CML has a guard :: IO (Event a) -> Event a event for specifying a pre-synchronisation operation that is run every time a synchronisation is attempted on the given event. I have not come across this particular feature before, but it would be interesting to see how to achieve a similar effect in CHP if anyone has a use case for the guard function. CML also has a wrapabort :: IO () -> Event a -> Event a that allows you to specify an action to execute if the event is not chosen. Like guard, I am not sure what I might use this function for. It would be relatively easy to wrap up an alt to execute abort actions for non-chosen guards, though.

Forking

CML has a “fork and forget” spawning operator, spawn :: IO () -> IO ThreadId, that is really a synonym for forkIO. There are philosophical issues here. Fork and forget, which is present in many concurrency frameworks, can be very useful to set off processes that you just want to set going and not interact with, or to launch daemon processes that should run for the program’s lifetime. One problem with it is that the semantics are not always immediately clear — to what extent are the processes forgotten? For example, what do you think the output of this program will be?

import Control.Concurrent

main = forkIO (threadDelay 1000 >> putStrLn "Hello World?")

The question is: will the Haskell program wait for all the forked processes to finish before the main program finishes, i.e. will the text be printed? The answer seems to be: no; on my GHC 6.10.3 system, if I compile the above with -threaded and run it, there is no output, even if I take the delay down to zero. So if you want to wait for a particular forked process to complete before your program ends, you’ll need to add mechanisms to do so yourself. Or rather: when your main program finishes, you had better be sure that all the forked processes have finished, or that you are sure that you don’t care if they are still running.

To help with such issues, CHP offers runParallel, which we’ve seen a lot, but also something that I call scoped forking. There are two basic operations in scoped forking, centred around a monad transformer called ForkingT. (You can use ForkingT on any monad that is a member of the MonadCHP type-class, i.e. that has CHP at the bottom. The most obvious thing is to have the ForkingT CHP monad, but you can also have ForkingT (StateT Int CHP) or similar.) You fork off a process within this transformer using fork :: MonadCHP m => CHP () -> ForkingT m (). This forks off the first parameter, and is an action in the ForkingT transformed monad. You initiate one of these blocks using forking :: MonadCHP m => ForkingT m a -> m a. The important thing is that when the ForkingT block (the first parameter) finishes its own execution, the call to forking does not return until every forked process has also finished. So you can fork off as many processes as you like in the forking block, but at the end, you must wait for them all to finish.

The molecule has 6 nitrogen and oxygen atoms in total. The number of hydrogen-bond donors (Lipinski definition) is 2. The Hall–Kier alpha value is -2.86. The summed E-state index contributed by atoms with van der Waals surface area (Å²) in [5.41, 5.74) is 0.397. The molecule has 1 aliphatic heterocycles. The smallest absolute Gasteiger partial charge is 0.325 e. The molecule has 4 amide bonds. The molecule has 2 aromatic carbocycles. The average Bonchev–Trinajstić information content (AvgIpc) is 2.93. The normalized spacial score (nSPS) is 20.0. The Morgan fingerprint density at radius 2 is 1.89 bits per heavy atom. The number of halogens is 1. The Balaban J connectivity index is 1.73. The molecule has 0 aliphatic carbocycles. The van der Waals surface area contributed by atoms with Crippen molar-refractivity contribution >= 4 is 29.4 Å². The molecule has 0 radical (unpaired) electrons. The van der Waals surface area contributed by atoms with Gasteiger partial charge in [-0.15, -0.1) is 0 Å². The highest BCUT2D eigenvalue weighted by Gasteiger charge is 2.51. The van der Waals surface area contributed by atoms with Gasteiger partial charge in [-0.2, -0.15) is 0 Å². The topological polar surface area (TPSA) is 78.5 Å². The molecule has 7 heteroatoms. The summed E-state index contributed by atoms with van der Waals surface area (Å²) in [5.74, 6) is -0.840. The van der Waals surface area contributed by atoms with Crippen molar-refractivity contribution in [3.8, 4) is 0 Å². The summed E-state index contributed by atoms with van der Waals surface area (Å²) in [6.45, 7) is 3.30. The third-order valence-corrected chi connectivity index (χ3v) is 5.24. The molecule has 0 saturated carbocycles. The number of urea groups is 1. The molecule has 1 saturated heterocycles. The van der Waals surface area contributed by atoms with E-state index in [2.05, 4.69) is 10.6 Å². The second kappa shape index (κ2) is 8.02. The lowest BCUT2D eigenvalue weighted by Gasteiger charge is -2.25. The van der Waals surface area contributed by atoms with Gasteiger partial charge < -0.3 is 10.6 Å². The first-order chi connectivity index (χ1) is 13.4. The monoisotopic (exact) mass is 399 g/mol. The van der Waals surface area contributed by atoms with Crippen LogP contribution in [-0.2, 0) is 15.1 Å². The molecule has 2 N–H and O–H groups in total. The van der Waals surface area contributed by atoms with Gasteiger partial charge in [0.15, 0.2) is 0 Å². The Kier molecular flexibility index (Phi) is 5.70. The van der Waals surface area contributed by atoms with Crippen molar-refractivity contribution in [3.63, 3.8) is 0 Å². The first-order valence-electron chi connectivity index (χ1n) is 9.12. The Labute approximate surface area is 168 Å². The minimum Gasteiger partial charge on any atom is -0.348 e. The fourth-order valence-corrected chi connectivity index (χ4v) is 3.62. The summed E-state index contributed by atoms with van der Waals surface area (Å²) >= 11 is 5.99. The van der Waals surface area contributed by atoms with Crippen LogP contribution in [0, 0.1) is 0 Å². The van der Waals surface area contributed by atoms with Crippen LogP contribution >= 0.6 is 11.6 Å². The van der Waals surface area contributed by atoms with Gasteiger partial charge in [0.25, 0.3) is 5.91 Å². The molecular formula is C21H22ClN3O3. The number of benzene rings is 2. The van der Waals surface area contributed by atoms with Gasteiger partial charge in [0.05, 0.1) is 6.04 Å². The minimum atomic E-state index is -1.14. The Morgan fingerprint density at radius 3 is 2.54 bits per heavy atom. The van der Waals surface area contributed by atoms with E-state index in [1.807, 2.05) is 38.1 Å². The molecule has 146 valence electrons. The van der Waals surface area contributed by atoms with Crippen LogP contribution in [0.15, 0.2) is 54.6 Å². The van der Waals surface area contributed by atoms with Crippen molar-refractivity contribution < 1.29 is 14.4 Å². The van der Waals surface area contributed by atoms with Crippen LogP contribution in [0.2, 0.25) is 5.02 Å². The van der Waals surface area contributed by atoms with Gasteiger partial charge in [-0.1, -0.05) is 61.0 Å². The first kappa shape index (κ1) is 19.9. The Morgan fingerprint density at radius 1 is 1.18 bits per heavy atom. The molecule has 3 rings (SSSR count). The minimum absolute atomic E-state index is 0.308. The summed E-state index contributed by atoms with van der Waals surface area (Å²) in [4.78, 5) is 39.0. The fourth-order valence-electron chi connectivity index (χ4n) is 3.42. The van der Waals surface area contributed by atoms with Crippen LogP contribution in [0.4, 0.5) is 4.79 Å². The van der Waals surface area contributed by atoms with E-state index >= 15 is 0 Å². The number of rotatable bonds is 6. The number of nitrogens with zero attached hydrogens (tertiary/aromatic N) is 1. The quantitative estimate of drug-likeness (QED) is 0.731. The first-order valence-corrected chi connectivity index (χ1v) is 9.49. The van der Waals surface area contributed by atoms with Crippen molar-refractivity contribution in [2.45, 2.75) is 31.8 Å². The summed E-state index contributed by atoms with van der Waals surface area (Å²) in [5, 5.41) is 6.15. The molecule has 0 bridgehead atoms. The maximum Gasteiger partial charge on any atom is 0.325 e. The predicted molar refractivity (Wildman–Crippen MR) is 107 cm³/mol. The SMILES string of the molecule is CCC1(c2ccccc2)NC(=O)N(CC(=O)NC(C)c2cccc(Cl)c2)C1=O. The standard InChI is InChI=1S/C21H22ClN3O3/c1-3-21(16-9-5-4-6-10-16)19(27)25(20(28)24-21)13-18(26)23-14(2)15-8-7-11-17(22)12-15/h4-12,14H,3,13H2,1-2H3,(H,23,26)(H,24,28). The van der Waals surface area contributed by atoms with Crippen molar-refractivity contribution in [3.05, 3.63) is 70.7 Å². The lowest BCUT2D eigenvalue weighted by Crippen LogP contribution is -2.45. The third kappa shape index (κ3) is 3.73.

So between runParallel and forking (the only mechanisms for running processes concurrently in CHP), there is always a defined, clear point in your program at which you will wait for any concurrent sub-processes to terminate. When your outer-most runCHP call finishes, it is not possible for these to still be any CHP processes running, so there is no confusion or race hazards involving termination semantics as there is with fork-and-forget functions such as forkIO.